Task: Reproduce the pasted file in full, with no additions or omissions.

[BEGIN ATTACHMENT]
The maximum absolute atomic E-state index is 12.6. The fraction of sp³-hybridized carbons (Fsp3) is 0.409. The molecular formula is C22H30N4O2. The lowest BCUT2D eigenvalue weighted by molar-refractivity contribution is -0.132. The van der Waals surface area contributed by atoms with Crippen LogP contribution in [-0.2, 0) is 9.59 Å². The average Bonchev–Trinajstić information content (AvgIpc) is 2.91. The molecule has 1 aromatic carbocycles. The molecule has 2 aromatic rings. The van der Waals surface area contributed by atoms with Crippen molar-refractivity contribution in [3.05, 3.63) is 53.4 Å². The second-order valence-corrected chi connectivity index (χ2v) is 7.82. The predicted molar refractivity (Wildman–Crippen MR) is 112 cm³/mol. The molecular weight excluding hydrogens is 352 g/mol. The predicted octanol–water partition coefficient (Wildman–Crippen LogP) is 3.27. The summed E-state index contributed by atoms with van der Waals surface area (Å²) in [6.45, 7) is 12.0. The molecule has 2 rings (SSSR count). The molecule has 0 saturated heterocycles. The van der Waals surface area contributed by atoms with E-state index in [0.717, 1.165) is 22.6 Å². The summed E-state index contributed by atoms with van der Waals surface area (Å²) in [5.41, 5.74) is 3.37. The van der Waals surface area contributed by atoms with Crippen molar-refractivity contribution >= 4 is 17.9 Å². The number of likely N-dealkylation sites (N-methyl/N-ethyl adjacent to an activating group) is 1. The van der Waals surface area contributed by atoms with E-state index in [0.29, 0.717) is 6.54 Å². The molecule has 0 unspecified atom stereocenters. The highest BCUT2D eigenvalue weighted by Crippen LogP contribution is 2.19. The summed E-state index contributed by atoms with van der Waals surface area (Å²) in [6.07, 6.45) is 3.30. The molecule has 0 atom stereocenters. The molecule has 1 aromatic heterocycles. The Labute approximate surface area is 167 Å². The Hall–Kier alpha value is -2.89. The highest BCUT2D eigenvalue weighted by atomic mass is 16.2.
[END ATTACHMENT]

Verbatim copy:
The maximum absolute atomic E-state index is 12.6. The fraction of sp³-hybridized carbons (Fsp3) is 0.409. The molecular formula is C22H30N4O2. The lowest BCUT2D eigenvalue weighted by molar-refractivity contribution is -0.132. The van der Waals surface area contributed by atoms with Crippen LogP contribution in [-0.2, 0) is 9.59 Å². The average Bonchev–Trinajstić information content (AvgIpc) is 2.91. The molecule has 1 aromatic carbocycles. The molecule has 2 aromatic rings. The van der Waals surface area contributed by atoms with Crippen molar-refractivity contribution in [3.05, 3.63) is 53.4 Å². The second-order valence-corrected chi connectivity index (χ2v) is 7.82. The predicted molar refractivity (Wildman–Crippen MR) is 112 cm³/mol. The molecular weight excluding hydrogens is 352 g/mol. The predicted octanol–water partition coefficient (Wildman–Crippen LogP) is 3.27. The summed E-state index contributed by atoms with van der Waals surface area (Å²) in [6.45, 7) is 12.0. The molecule has 2 rings (SSSR count). The molecule has 0 saturated heterocycles. The van der Waals surface area contributed by atoms with E-state index in [0.717, 1.165) is 22.6 Å². The summed E-state index contributed by atoms with van der Waals surface area (Å²) in [5.41, 5.74) is 3.37. The van der Waals surface area contributed by atoms with Crippen molar-refractivity contribution >= 4 is 17.9 Å². The number of likely N-dealkylation sites (N-methyl/N-ethyl adjacent to an activating group) is 1. The van der Waals surface area contributed by atoms with E-state index in [0.29, 0.717) is 6.54 Å². The molecule has 0 unspecified atom stereocenters. The highest BCUT2D eigenvalue weighted by Crippen LogP contribution is 2.19. The summed E-state index contributed by atoms with van der Waals surface area (Å²) in [6.07, 6.45) is 3.30. The molecule has 0 atom stereocenters. The molecule has 1 aromatic heterocycles. The Labute approximate surface area is 167 Å². The Hall–Kier alpha value is -2.89. The highest BCUT2D eigenvalue weighted by atomic mass is 16.2.